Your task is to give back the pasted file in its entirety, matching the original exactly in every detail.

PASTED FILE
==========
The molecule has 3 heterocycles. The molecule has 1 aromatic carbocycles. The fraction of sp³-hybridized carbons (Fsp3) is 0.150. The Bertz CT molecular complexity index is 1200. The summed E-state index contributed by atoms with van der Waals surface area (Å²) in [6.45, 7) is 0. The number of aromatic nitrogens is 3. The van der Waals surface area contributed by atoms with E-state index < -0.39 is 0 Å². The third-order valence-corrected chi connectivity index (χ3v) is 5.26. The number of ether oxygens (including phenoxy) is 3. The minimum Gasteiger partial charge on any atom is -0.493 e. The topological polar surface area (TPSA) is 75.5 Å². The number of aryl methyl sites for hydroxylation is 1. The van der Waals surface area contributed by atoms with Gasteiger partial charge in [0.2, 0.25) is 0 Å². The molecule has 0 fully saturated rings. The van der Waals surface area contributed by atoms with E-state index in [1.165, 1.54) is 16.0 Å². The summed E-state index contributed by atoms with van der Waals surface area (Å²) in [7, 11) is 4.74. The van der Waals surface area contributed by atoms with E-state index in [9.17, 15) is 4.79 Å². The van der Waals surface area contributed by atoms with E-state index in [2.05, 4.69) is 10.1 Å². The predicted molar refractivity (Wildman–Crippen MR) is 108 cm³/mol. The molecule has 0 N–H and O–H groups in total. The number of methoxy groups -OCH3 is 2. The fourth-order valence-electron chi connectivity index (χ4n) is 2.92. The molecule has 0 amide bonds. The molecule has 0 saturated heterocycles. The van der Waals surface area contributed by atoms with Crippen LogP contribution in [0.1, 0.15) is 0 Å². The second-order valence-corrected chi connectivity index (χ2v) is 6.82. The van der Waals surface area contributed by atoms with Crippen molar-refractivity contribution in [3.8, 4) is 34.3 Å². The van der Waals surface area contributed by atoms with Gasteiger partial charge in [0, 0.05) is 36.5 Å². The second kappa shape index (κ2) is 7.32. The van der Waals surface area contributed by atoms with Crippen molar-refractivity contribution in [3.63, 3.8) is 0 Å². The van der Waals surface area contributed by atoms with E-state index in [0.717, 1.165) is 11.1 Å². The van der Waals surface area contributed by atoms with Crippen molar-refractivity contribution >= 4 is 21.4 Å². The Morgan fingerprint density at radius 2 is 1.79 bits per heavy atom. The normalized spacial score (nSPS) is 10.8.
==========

The molecule has 3 heterocycles. The molecule has 1 aromatic carbocycles. The fraction of sp³-hybridized carbons (Fsp3) is 0.150. The Bertz CT molecular complexity index is 1200. The summed E-state index contributed by atoms with van der Waals surface area (Å²) in [6.45, 7) is 0. The number of aromatic nitrogens is 3. The van der Waals surface area contributed by atoms with E-state index < -0.39 is 0 Å². The third-order valence-corrected chi connectivity index (χ3v) is 5.26. The number of ether oxygens (including phenoxy) is 3. The minimum Gasteiger partial charge on any atom is -0.493 e. The topological polar surface area (TPSA) is 75.5 Å². The number of aryl methyl sites for hydroxylation is 1. The van der Waals surface area contributed by atoms with Gasteiger partial charge in [0.2, 0.25) is 0 Å². The molecule has 0 fully saturated rings. The van der Waals surface area contributed by atoms with E-state index in [1.165, 1.54) is 16.0 Å². The summed E-state index contributed by atoms with van der Waals surface area (Å²) in [7, 11) is 4.74. The van der Waals surface area contributed by atoms with E-state index in [9.17, 15) is 4.79 Å². The van der Waals surface area contributed by atoms with E-state index in [2.05, 4.69) is 10.1 Å². The predicted molar refractivity (Wildman–Crippen MR) is 108 cm³/mol. The molecule has 0 N–H and O–H groups in total. The number of methoxy groups -OCH3 is 2. The fourth-order valence-electron chi connectivity index (χ4n) is 2.92. The molecule has 0 amide bonds. The molecule has 0 saturated heterocycles. The van der Waals surface area contributed by atoms with Crippen LogP contribution in [0.1, 0.15) is 0 Å². The second-order valence-corrected chi connectivity index (χ2v) is 6.82. The van der Waals surface area contributed by atoms with Crippen molar-refractivity contribution in [3.8, 4) is 34.3 Å². The van der Waals surface area contributed by atoms with Gasteiger partial charge in [0, 0.05) is 36.5 Å². The second kappa shape index (κ2) is 7.32. The van der Waals surface area contributed by atoms with Crippen molar-refractivity contribution in [3.63, 3.8) is 0 Å². The van der Waals surface area contributed by atoms with E-state index in [0.717, 1.165) is 11.1 Å². The van der Waals surface area contributed by atoms with Crippen molar-refractivity contribution >= 4 is 21.4 Å². The Morgan fingerprint density at radius 2 is 1.79 bits per heavy atom. The normalized spacial score (nSPS) is 10.8.